Guide to the Cosmos

 Making the Wonders of our Universe Accessible to Everyone

LIGO Detects Gravity Waves


Joan and I were visiting Antarctica when we heard the great news. Even at the End of the Earth, the splash of gravity waves reached us. But the Internet is glacially slow in Antarctica; only after getting home could I read all the juicy details.


On Feb. 11, 2016, LIGO, the Laser Interferometer Gravitational-Wave Observatory, announced the first-ever direct observation of gravity waves. These particular waves came from the merger of two black holes 1.3 billion light-years (8 billion, trillion miles) away.


This is a momentous discovery. It confirms what Einstein predicted 100 years ago. It rewards hundreds of physicists who devoted their careers to finding gravity waves. It vindicates the NSF’s largest-ever single investment ($620M).


And most importantly, observing gravity waves creates a new “telescope” to explore the universe.


So what are gravity waves?


We are all familiar with ocean waves that go up and down, and guitar strings that wave left and right. Gravity waves are more complex. They simultaneously wave up-and-down and left-and-right, as they move in the third dimension, the dimension perpendicular to up-down and left-right.


Einstein explained that all massive objects, particularly stars and black holes, “bend” space and time. This is a bit like placing a bowling ball on a bed sheet: the ball bends the sheet. If two bowling balls spin around one another on a bed sheet, the sheet’s shape continuously changes, and “ripples” flow outward from the center, as shown below.



This analogy provides some idea of how gravity waves move through space.


Einstein said gravity waves move at the speed of light, and as they do, space is alternately stretched and compressed.  And as space distorts, so does everything that it contains, including Earth, LIGO, and us.


Unfortunately, gravity waves created in remote galaxies are incredibly tiny by the time they reach us. This is why the search for gravity waves has been in vain for 50 years, and why LIGO’s success is so sweet.


With its latest upgrades completed in September 2015, LIGO can now detect the largest gravity waves, ones that change Earth’s distance to the Sun by at least 1 billionth of the thickness of a dime. (How LIGO accomplishes this great feat is the subject of another newsletter.)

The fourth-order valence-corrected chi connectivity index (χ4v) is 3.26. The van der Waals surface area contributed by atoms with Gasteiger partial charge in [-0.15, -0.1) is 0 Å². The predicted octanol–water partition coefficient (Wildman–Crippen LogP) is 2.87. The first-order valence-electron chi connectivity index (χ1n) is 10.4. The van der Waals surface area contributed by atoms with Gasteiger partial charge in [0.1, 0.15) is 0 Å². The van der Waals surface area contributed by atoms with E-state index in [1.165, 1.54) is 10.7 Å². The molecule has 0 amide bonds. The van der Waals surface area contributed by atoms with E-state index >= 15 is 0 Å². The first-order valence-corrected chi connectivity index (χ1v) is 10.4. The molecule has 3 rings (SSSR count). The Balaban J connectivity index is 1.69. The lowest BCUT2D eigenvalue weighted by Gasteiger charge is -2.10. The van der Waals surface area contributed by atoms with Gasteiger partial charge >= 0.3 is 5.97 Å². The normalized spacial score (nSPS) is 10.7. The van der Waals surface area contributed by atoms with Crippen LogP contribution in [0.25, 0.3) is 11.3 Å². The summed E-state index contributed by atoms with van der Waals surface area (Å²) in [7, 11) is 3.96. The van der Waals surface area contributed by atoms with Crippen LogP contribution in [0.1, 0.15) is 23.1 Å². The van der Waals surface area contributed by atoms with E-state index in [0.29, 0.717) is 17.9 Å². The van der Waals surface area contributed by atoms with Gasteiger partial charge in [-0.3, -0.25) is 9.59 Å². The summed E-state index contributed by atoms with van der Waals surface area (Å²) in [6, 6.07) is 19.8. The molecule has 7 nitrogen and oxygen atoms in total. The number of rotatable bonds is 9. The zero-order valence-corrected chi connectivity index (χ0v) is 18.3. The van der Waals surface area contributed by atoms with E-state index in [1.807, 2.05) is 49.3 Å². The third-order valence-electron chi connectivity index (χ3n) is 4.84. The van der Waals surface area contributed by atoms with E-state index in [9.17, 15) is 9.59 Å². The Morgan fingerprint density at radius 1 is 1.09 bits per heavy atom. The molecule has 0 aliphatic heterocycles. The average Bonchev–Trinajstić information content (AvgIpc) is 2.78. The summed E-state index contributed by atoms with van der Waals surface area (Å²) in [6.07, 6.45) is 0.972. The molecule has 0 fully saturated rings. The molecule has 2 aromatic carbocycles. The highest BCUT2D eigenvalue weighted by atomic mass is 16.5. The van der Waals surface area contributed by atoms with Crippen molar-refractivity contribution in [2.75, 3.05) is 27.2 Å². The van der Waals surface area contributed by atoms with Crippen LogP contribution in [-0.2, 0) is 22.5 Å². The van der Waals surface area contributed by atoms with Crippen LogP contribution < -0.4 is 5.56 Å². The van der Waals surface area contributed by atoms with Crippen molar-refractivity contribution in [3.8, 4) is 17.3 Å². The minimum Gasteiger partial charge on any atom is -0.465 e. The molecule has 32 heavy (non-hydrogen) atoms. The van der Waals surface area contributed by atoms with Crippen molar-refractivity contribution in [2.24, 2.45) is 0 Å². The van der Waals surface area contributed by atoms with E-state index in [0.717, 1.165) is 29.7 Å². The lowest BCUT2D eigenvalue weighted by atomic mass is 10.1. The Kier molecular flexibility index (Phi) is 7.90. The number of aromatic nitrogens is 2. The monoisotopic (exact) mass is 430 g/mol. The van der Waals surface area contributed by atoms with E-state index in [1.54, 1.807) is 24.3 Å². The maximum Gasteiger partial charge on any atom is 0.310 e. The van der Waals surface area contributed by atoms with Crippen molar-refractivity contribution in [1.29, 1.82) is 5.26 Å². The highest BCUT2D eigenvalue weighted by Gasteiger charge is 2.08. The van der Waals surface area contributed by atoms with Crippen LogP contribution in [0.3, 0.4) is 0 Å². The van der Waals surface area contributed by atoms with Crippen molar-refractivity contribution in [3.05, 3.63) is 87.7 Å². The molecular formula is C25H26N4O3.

For gravity waves moving into the screen, this graphic shows the variation over time of: (1) the wave distortion factor; (2) the shape of Earth; and (3) the length changes in the two perpendicular arms of LIGO.





As the graphic shows, at one moment (time 2), space stretches up-and-down and compresses left-and-right, and later (time 4), those distortions reverse — space compresses up-and-down and stretches left-and-right. LIGO precisely measures changes in the difference between the lengths of its two arms.


But as it turns out, even LIGO’s extraordinary precision isn’t good enough. LIGO is so sensitive that it detects ocean waves crashing on a coastline 300 miles away. Even vibrations from trucks on nearby highways swamp gravity waves from other galaxies.


To ensure length changes have extraterrestrial causes, we have two LIGOs: one near Hanford, Washington and another near Livingston, Louisiana. Only when both LIGOs detect a signal, can we be confident it is a gravity wave.


The graphs below show what both LIGOs detected on September 14, 2015. The orange curve is from Hanford, and the blue curve is from Livingston. Also shown are two thin curves that are the predictions of Einstein’s theory for two merging black holes whose masses are 29 and 36 times the mass of our Sun. The predictions match the data so well that these thin curves are extremely hard to see — sorry.




As the lower graph shows, the two signals match extremely well when the Hanford signal is advanced by 0.007 seconds. This means the gravity wave hit Livingston 0.007 seconds before hitting Hanford.


From this time difference, we can estimate the gravity wave’s direction of motion. It came roughly from the direction of the Large Magellanic Cloud galaxy, but from almost 8 times farther away. On a cosmic scale, that’s still in our “time zone”.


With a few more LIGOs spread across the globe, we could pinpoint the origin of each gravity wave — we could create a gravity-map of the universe, just as we now have a light-map of the universe.


Every time scientists have developed a new instrument for observing the universe, a new “telescope”, we have made tremendous discoveries.


Gravity can reveal what light cannot. Light cannot penetrate dust clouds surrounding galaxy centers, nor can light reveal our universe’s early years.


The Caltech website says that, for a few tenths of a second, this merger of two black holes captured by LIGO released 50 times more energy than all the stars and galaxies in the entire universe. Yet, our conventional telescopes saw nothing because black holes do not emit light.


Many other interesting phenomena also emit no light, including dark matter and dark energy. Dark matter comprises 26% of all the energy in our universe, and dark energy comprises 69%. All the stars, galaxies, and other “normal” matter that light reveals amount to less than 5%.


It’s time to “see” the other 95%.




Best Regards,



March 1, 2016


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